HPTN 052 “HIV Treatment Is Prevention” study named 2011 breakthrough of the year by Science: Topping the journal Science’s list of the top ten scientific breakthroughs of 2011 was the HIV Prevention Trial Network (HPTN) 052 trial, led by Myron S. Cohen, MD, of the University of North Carolina at Chapel Hill. The National Institutes of Health (NIH) funded study found that putting an HIV-infected person on antiretroviral therapy reduced their chances of passing the virus to their uninfected sexual partners by 96 percent. Visit the Dec. 23, 2011 online issue of Science to see the complete list of 2011 top-ten scientific breakthroughs.
Critics assail crime laws aimed at people with HIV: In this Associated Press article, reporter David Carry summarizes recent cases in the U.S. where persons infected with HIV received criminal charges that “would have been far less severe if the defendants had been virus-free.” Thirty-four states have laws that criminalize HIV-infected persons for exposing others to the virus, according to the article, many of which put these laws in place at the beginning of the AIDS epidemic when fear of infection was high. Rep. Barbara Lee (D-CA) introduced a bill in September incentivizing states to revise criminal laws that unfairly target those living with HIV.
CDC Publishes HIV Cost-Effectiveness Resource: The U.S. Centers for Disease Control and Prevention (CDC) Division of HIV/AIDS Prevention unveiled a new online resource providing basic HIV cost effectiveness information for HIV prevention interventions in the United States. “The purpose of this guide is to make the literature on model-based cost-effectiveness analyses more accessible to researchers and to help prevention program staff and planners become more familiar with potential uses of economic evaluation,” according to the site. The site also lists the estimated annual cost of HIV by state.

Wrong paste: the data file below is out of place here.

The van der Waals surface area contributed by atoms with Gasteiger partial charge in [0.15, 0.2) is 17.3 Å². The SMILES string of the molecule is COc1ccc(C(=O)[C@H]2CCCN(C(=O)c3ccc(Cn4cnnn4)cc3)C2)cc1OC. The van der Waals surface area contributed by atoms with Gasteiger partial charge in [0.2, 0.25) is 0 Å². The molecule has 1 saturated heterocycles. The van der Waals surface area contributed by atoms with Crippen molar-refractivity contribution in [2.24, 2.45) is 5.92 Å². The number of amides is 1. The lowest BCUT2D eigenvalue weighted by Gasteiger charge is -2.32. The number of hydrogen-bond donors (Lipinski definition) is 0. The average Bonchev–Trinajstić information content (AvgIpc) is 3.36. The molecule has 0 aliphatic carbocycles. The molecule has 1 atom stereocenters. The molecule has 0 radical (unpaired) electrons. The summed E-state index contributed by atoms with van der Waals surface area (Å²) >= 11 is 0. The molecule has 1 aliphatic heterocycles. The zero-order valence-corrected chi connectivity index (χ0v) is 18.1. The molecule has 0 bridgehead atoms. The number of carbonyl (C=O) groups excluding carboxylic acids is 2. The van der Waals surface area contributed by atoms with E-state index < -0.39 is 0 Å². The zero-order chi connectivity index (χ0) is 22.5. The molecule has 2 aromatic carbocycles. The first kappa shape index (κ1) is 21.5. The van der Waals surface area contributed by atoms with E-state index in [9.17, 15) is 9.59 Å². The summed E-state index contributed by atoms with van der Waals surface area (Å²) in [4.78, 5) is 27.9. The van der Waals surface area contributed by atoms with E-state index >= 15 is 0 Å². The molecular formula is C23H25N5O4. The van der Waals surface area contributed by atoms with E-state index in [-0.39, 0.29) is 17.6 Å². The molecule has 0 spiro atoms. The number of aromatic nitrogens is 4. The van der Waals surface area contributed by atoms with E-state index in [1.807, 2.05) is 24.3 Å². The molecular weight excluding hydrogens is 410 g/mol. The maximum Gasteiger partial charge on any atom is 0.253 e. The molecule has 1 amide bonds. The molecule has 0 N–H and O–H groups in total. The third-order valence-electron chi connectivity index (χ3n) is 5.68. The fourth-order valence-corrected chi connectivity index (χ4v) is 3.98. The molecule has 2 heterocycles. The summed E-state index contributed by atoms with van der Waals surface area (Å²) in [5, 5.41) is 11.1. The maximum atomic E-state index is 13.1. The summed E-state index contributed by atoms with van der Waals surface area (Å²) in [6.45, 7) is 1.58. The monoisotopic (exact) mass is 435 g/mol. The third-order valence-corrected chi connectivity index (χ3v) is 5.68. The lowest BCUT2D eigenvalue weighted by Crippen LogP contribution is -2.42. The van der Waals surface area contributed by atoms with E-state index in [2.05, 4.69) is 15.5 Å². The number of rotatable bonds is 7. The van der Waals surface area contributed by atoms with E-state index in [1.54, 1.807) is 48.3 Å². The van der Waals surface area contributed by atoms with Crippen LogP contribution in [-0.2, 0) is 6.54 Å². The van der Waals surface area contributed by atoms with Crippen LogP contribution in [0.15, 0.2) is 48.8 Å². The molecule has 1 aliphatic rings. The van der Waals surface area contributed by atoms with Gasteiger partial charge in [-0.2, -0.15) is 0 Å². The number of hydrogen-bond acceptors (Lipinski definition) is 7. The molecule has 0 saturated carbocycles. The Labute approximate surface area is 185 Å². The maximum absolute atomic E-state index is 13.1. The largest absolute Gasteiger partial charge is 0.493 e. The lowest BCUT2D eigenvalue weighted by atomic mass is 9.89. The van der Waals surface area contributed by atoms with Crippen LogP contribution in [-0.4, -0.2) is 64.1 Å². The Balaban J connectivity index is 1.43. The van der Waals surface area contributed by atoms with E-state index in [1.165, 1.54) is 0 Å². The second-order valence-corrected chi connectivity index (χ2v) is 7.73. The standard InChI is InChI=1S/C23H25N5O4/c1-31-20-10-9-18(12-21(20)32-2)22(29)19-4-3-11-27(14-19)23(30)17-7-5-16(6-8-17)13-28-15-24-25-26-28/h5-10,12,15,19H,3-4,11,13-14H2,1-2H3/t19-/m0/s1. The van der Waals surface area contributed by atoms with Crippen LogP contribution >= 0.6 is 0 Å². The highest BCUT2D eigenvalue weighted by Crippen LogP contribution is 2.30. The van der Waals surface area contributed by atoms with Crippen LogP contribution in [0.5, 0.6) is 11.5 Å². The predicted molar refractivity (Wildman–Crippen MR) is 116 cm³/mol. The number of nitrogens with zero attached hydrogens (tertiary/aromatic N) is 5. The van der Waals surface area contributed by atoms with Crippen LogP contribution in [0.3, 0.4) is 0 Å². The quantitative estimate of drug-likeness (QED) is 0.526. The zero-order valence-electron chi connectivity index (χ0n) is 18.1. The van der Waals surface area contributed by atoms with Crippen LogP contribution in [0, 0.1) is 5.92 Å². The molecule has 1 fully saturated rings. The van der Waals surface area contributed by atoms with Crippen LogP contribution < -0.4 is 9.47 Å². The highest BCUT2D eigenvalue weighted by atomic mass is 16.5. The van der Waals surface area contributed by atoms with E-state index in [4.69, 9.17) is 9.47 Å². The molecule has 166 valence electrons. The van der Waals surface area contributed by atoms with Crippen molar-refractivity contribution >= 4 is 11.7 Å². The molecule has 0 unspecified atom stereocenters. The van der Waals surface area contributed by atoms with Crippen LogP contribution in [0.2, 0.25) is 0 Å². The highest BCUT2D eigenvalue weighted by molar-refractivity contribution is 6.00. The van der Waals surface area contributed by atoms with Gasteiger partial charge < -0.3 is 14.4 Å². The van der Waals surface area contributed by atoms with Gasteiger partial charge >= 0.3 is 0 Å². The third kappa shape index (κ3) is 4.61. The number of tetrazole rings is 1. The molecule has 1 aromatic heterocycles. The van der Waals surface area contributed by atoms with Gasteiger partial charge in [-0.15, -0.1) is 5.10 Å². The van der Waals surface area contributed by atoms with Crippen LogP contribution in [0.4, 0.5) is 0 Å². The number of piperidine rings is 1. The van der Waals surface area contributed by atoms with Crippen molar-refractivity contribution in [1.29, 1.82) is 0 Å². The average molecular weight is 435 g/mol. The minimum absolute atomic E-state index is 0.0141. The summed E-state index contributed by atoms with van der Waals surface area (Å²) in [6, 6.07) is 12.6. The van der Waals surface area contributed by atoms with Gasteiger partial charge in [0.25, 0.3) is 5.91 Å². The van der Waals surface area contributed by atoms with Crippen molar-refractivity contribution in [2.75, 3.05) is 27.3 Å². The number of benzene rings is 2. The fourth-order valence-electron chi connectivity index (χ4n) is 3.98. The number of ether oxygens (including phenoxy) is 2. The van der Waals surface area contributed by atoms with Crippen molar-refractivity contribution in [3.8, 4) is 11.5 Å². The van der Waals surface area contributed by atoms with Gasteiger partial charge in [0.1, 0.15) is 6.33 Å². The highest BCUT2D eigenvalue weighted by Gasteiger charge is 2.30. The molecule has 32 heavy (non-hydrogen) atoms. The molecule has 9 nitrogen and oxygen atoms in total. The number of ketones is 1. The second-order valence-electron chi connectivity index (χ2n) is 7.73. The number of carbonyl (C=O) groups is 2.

Photos show “moving circle” of research breakthroughs: This post from the Global Health Technologies Coalition blog “Breakthroughs” summarizes a recent Capitol Hill exhibit hosted by the organization that featured photographs of U.S. government-supported global health research projects in Kenya. One half of the room featured stories of, “families and communities who have benefited from a longstanding U.S. commitment to research and recent successes – [such as ] polio vaccines that have reduced rates of the disease by more than 99 percent, technologies to detect emerging epidemics, and antiretrovirals that are giving new hope to people battling HIV,” according the blog. The other half of the room displayed research still in the pipeline that offers hope for upcoming treatment and prevention advances.
Anti-AIDS virus drug expanded to include children, teens: The Food and Drug Administration (FDA) has expanded approval of the use of the antiretroviral Raltegravir (Isentress) to include treatment of HIV infection in those ages two to 18 years old, the agency announced in December. The integrase strand transfer inhibitor, produced by Merck, is available in chewable form for those two to 11 years old, and non-chewable form.